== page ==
Twenty years ago, if you drove for any distance in Illinois your radiator and windshield would be fairly covered with, I’m sorry to say, dead bugs. Today, you’ll have almost none. I’m seeing very few butterflies of any species when I go for walks now. They re still there, thankfully, just in reduced numbers. They could come back, if we have the will to change. What will we choose to do? Will we stand up to Monsanto in time? Do we need a new book, this time about Roundup and the chemical soup we create when we apply pesticides? Yes, it is farms. But it is municipal agencies doing mosquito abatement. It is homeowners, spraying for grubs and dandelions. You can’t see chemicals, so it is easy to forget they are there. But they, or their break-down residues, linger far longer than the companies want you to know.  And they combine with other chemicals to create ever more toxic brews in our soils and water. It would be one thing if it even worked but guess what-it doesn’t! We still have dandelions and mosquitoes. But we are losing so much else.

What do you choose?

…And a Dragon

Illinois Dragonfly Painting

Small original painting by Melissa Blue of a red dragonfly on native flower.

There is a lovely woman at the farmer’s market every week who brings cut flowers from her garden to sell. It must be a small farm, really, because what she brings is really impressive. As much as I love fresh organic vegetables, fresh cut flowers are a real lift to the week! Her space is right in front of my studio and we get to talking a bit as I sit there painting. She asked me to paint something small and colorful for a gift for her mom. This is the painting I did for her. I really love this little flower  for its light airy feel and gentle pink color. The attraction is mutual…later, it will form broad flat seeds that adhere to my jeans when I brush past. The dragonfly is one of several species I see flying at Illinois Beach this time of year.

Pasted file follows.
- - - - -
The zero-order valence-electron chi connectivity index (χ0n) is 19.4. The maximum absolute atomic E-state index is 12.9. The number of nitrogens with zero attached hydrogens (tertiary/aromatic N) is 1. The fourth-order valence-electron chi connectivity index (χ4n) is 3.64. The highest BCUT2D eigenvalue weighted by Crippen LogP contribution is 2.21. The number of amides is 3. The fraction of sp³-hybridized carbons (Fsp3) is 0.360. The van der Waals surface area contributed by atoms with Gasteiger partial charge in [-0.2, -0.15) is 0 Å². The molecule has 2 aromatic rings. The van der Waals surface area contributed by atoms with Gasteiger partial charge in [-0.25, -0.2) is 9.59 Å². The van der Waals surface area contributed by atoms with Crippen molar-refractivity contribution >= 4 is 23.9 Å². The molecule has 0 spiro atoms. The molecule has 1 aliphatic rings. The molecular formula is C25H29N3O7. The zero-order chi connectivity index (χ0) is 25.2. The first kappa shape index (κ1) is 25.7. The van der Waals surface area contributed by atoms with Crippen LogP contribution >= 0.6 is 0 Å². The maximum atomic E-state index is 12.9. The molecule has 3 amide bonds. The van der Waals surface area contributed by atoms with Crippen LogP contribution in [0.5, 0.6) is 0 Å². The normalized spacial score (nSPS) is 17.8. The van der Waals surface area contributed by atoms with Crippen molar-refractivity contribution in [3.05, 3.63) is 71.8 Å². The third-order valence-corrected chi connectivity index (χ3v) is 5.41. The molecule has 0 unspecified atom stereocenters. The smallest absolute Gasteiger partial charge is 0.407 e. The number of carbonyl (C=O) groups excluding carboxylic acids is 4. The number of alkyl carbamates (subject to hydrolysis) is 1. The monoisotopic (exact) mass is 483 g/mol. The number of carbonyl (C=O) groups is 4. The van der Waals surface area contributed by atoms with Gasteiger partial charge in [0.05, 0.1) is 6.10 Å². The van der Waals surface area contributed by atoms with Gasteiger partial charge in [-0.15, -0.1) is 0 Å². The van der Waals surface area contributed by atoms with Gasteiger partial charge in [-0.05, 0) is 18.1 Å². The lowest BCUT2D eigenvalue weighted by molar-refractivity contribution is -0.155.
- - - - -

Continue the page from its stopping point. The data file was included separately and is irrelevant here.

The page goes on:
I’ve been without a computer for a week. That will certainly make you realize how much you rely on one! The old one has been slowing down and balking more and more but I didn’t realize how bad it was until finally I just went out and bought a replacement. This new little Mac is solid-state and lightening quick. I’m having a lot of fun learning it’s controls and loving how intuitive it is.

 

Eyed Brown

butterflyMelissa Blue Fine Art

I’m really enjoying getting to hang out at the farmer’s market every Wednesday afternoon. For so many years I was out in the field every day, covering miles, soaking up images I’d one day want to paint. Nowadays I’m grateful for the chair on the sidewalk, a new canvas on my lap ready to go.

I’ve been wanting to paint a series featuring our native butterflies. When I monitored butterflies at Illinois Beach State Park, there were over 40 species to keep track of! Many, like this Eyed Brown, were subtly colored, quietly beautiful. Just think~all these delicate strands of life woven together into ecosystems, flowing one into another. All interconnected. Taken all together, a robust thing. Yet, each strand fragile, vulnerable. How can I represent that vibrancy held so lightly in the wings of a butterfly?